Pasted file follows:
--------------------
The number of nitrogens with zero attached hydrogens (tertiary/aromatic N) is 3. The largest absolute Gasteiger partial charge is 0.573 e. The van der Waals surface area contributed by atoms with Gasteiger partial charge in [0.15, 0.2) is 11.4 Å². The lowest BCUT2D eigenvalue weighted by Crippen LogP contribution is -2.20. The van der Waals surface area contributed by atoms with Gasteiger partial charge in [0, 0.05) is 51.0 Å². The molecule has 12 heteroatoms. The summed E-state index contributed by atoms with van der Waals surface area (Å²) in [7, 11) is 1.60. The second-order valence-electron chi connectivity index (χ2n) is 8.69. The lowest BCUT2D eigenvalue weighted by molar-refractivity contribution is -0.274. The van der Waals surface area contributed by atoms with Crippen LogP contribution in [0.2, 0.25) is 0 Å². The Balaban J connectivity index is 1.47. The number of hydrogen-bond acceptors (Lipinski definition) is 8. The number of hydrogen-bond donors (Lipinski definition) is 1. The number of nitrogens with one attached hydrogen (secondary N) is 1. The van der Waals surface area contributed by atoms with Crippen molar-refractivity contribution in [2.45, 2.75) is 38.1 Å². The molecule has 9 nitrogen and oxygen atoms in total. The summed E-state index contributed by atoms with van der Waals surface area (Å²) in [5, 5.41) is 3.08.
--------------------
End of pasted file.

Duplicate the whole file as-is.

The number of nitrogens with zero attached hydrogens (tertiary/aromatic N) is 3. The largest absolute Gasteiger partial charge is 0.573 e. The van der Waals surface area contributed by atoms with Gasteiger partial charge in [0.15, 0.2) is 11.4 Å². The lowest BCUT2D eigenvalue weighted by Crippen LogP contribution is -2.20. The van der Waals surface area contributed by atoms with Gasteiger partial charge in [0, 0.05) is 51.0 Å². The molecule has 12 heteroatoms. The summed E-state index contributed by atoms with van der Waals surface area (Å²) in [7, 11) is 1.60. The second-order valence-electron chi connectivity index (χ2n) is 8.69. The lowest BCUT2D eigenvalue weighted by molar-refractivity contribution is -0.274. The van der Waals surface area contributed by atoms with Crippen LogP contribution in [0.2, 0.25) is 0 Å². The Balaban J connectivity index is 1.47. The number of hydrogen-bond acceptors (Lipinski definition) is 8. The number of hydrogen-bond donors (Lipinski definition) is 1. The number of nitrogens with one attached hydrogen (secondary N) is 1. The van der Waals surface area contributed by atoms with Crippen molar-refractivity contribution in [2.45, 2.75) is 38.1 Å². The molecule has 9 nitrogen and oxygen atoms in total. The summed E-state index contributed by atoms with van der Waals surface area (Å²) in [5, 5.41) is 3.08.